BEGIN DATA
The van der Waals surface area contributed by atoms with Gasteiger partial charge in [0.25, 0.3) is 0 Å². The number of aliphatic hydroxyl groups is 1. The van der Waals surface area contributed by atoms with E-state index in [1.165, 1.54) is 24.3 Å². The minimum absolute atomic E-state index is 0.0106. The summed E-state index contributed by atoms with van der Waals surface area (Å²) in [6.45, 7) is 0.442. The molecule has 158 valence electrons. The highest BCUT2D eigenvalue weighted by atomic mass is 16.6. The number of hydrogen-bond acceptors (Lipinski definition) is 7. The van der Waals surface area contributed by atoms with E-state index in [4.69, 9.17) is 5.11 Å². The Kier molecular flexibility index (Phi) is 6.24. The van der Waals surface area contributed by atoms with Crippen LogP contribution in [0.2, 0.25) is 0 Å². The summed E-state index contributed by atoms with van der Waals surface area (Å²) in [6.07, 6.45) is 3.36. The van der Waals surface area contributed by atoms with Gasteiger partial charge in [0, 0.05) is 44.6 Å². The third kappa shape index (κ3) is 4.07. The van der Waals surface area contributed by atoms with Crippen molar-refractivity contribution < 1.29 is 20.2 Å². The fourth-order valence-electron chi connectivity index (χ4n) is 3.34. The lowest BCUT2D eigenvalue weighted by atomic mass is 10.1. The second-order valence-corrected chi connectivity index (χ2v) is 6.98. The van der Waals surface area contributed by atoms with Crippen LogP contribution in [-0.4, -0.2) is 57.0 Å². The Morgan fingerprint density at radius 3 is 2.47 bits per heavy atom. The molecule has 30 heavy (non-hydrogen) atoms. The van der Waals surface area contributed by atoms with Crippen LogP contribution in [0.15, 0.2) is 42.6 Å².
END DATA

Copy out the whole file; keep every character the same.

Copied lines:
The van der Waals surface area contributed by atoms with Gasteiger partial charge in [0.25, 0.3) is 0 Å². The number of aliphatic hydroxyl groups is 1. The van der Waals surface area contributed by atoms with E-state index in [1.165, 1.54) is 24.3 Å². The minimum absolute atomic E-state index is 0.0106. The summed E-state index contributed by atoms with van der Waals surface area (Å²) in [6.45, 7) is 0.442. The molecule has 158 valence electrons. The highest BCUT2D eigenvalue weighted by atomic mass is 16.6. The number of hydrogen-bond acceptors (Lipinski definition) is 7. The van der Waals surface area contributed by atoms with E-state index in [4.69, 9.17) is 5.11 Å². The Kier molecular flexibility index (Phi) is 6.24. The van der Waals surface area contributed by atoms with Crippen LogP contribution in [0.2, 0.25) is 0 Å². The summed E-state index contributed by atoms with van der Waals surface area (Å²) in [6.07, 6.45) is 3.36. The van der Waals surface area contributed by atoms with Gasteiger partial charge in [0, 0.05) is 44.6 Å². The third kappa shape index (κ3) is 4.07. The van der Waals surface area contributed by atoms with Crippen molar-refractivity contribution < 1.29 is 20.2 Å². The fourth-order valence-electron chi connectivity index (χ4n) is 3.34. The lowest BCUT2D eigenvalue weighted by atomic mass is 10.1. The second-order valence-corrected chi connectivity index (χ2v) is 6.98. The van der Waals surface area contributed by atoms with Crippen LogP contribution in [-0.4, -0.2) is 57.0 Å². The Morgan fingerprint density at radius 3 is 2.47 bits per heavy atom. The molecule has 30 heavy (non-hydrogen) atoms. The van der Waals surface area contributed by atoms with Crippen LogP contribution in [0.15, 0.2) is 42.6 Å².